First Genome-Edited Babies? - Hit & Run

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Scientists who reviewed his claims said the alterations aren't an exact match to natural CCR5 mutations, and that a big question is whether the gene is altered in every cell.

The group's pioneer that shares the namesake of the editing technology has enrolled its first patient in a European study and recently opened enrollment in the USA for patients with severe sickle cell disease in trials with partner Vertex Pharmaceuticals Inc. However, "Assuming that independent analysis confirms today's news, this work reinforces the urgent need to confine the use of gene editing in human embryos to settings where a clear unmet medical need exists, and where no other medical approach is a viable option, as recommended by the National Academy of Sciences", Doudna wrote.

Susceptibility to HIV infection is not an obvious target for genome editing.

Some researchers are trying to use genetic editing technology to treat people infected with HIV, so the virus will not replicate and be transmitted to others, he said.

Canadian bioethicist Francoise Baylis says that if He's claims are verified, she's disappointed that he chose to move forward altering the DNA, a change that will be passed on from generation to generation. But his announcement sparked heated controversy over concerns over medical ethics and effectiveness. Many scientists working in genetics say they believe such experimentation is risky.

And Rice University in the United States said it will investigate the involvement of physics professor Michael Deem.

Mr. Urnov noted that global scientific consensus on genetic editing of embryos has stopped short of implantation and that scientific discovery should be pursued for the most devastating and fatal diseases for which there is an unmet medical need and no viable alternatives.

But He's alleged work traverses uncharted waters that are troubling to many ethicists.

"None of the reported work has gone through the peer review process", and the conference is aimed at hashing out important issues such as whether and when gene editing is appropriate, she said.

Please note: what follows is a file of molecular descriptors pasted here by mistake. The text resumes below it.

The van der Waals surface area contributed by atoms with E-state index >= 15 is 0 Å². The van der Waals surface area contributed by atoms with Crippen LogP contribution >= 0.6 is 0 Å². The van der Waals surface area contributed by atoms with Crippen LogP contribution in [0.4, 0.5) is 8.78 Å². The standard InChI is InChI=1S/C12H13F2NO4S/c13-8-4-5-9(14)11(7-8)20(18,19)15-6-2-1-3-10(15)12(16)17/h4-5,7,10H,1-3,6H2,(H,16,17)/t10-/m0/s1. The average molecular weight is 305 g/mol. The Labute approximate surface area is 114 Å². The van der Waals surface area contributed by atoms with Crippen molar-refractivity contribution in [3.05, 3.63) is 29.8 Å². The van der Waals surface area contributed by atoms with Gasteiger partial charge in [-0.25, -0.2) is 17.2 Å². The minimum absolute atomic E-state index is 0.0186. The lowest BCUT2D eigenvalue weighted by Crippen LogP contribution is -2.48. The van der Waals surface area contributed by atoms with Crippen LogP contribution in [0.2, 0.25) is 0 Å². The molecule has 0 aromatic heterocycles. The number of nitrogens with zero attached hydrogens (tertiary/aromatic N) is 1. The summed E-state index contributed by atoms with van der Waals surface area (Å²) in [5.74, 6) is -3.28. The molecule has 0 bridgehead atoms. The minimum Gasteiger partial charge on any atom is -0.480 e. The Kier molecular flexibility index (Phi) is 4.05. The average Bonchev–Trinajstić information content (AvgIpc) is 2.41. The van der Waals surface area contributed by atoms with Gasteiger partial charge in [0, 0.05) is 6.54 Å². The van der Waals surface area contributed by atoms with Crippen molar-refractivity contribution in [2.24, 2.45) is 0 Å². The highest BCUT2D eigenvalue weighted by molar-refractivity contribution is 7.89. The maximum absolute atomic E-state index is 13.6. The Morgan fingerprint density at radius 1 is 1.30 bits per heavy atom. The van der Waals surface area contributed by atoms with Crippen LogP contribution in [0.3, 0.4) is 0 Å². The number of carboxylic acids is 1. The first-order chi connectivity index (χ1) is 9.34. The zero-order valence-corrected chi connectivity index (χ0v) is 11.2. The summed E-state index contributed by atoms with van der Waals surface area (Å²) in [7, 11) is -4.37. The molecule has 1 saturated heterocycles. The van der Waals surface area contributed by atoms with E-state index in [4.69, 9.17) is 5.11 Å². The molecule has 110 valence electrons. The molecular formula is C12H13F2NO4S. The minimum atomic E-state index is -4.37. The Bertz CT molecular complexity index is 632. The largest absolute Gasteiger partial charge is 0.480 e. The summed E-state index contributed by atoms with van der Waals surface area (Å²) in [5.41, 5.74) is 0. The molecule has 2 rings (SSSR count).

Qiu said it was highly hard to assess the risk-benefit ratio in such modification work for improving one's existing condition or for medical purposes, and added that such work should not be the priority of scientists. A widespread backlash to the aggressive use of gene-editing could spur a similar reaction, or at least a dramatic clampdown on efforts like He's.

If the claim is verified, genetic engineers have already likened the birth to that of the first baby born through IVF.

He lays out his ethical principles in one of the YouTube videos, including this statement: "No one has a right to determine a child's genetics except to prevent disease".

The conflict of interest of the "researchers" who own companies/have a financial interest in the success of the technology. The study recruited couples with an HIV-positive husband and HIV-negative wife.

The reports that the "researchers" involved have no experience running clinical trials, and who are trained in physical sciences.

The report that the patients may not have been appropriately briefed on the experimental nature of the trials.

"Where is the assurance this mutation now will result in resistance to HIV?" He told The Associated Press, adding that "society will decide what to do next".

More than 100 scientists signed a petition calling for greater oversight on gene editing experiments.

"There will be someone, somewhere, who is doing this".

"The human genome belongs to all of us and in some sense we all get to have a say", Baylis added.

Human gene-editing has been a contentious subject of research and debate since related technologies and equipment became widely available in 2015. If confirmed, this represents a huge technological and ethical leap. Even publication is no guarantee of truth, as the 2006 South Korean human cloning fakery should remind us.

Even seeing the detailed data may be tricky. This aspect of the story is really problematic and disturbing. Yet he called the reported experiment "monstrous", in light of the serious risks and lack of necessity.

One of the co-inventors of the Crispr technique, University of California-Berkeley researcher Jennifer Doudna, urged extreme caution before it's used in humans.

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